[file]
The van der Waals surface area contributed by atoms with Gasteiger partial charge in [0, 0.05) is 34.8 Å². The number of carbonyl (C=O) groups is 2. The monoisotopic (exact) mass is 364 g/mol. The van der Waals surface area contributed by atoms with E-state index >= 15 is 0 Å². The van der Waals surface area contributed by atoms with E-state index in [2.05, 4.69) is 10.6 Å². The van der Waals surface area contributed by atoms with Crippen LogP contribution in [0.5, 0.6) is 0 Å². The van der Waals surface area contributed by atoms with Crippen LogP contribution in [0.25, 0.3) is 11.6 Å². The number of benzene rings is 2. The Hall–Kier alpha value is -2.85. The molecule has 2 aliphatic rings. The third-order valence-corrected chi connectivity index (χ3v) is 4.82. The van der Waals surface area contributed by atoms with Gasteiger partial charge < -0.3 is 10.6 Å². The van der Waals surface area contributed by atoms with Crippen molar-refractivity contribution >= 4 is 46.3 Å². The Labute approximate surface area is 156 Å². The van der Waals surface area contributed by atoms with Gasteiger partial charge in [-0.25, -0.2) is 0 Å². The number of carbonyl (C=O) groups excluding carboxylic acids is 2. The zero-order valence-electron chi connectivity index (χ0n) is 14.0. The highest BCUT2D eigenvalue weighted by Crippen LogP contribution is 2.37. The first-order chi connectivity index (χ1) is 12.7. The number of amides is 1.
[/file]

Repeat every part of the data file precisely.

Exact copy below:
The van der Waals surface area contributed by atoms with Gasteiger partial charge in [0, 0.05) is 34.8 Å². The number of carbonyl (C=O) groups is 2. The monoisotopic (exact) mass is 364 g/mol. The van der Waals surface area contributed by atoms with E-state index >= 15 is 0 Å². The van der Waals surface area contributed by atoms with E-state index in [2.05, 4.69) is 10.6 Å². The van der Waals surface area contributed by atoms with Crippen LogP contribution in [0.5, 0.6) is 0 Å². The van der Waals surface area contributed by atoms with Crippen LogP contribution in [0.25, 0.3) is 11.6 Å². The number of benzene rings is 2. The Hall–Kier alpha value is -2.85. The molecule has 2 aliphatic rings. The third-order valence-corrected chi connectivity index (χ3v) is 4.82. The van der Waals surface area contributed by atoms with Gasteiger partial charge < -0.3 is 10.6 Å². The van der Waals surface area contributed by atoms with Crippen molar-refractivity contribution >= 4 is 46.3 Å². The Labute approximate surface area is 156 Å². The van der Waals surface area contributed by atoms with Gasteiger partial charge in [-0.25, -0.2) is 0 Å². The number of carbonyl (C=O) groups excluding carboxylic acids is 2. The zero-order valence-electron chi connectivity index (χ0n) is 14.0. The highest BCUT2D eigenvalue weighted by Crippen LogP contribution is 2.37. The first-order chi connectivity index (χ1) is 12.7. The number of amides is 1.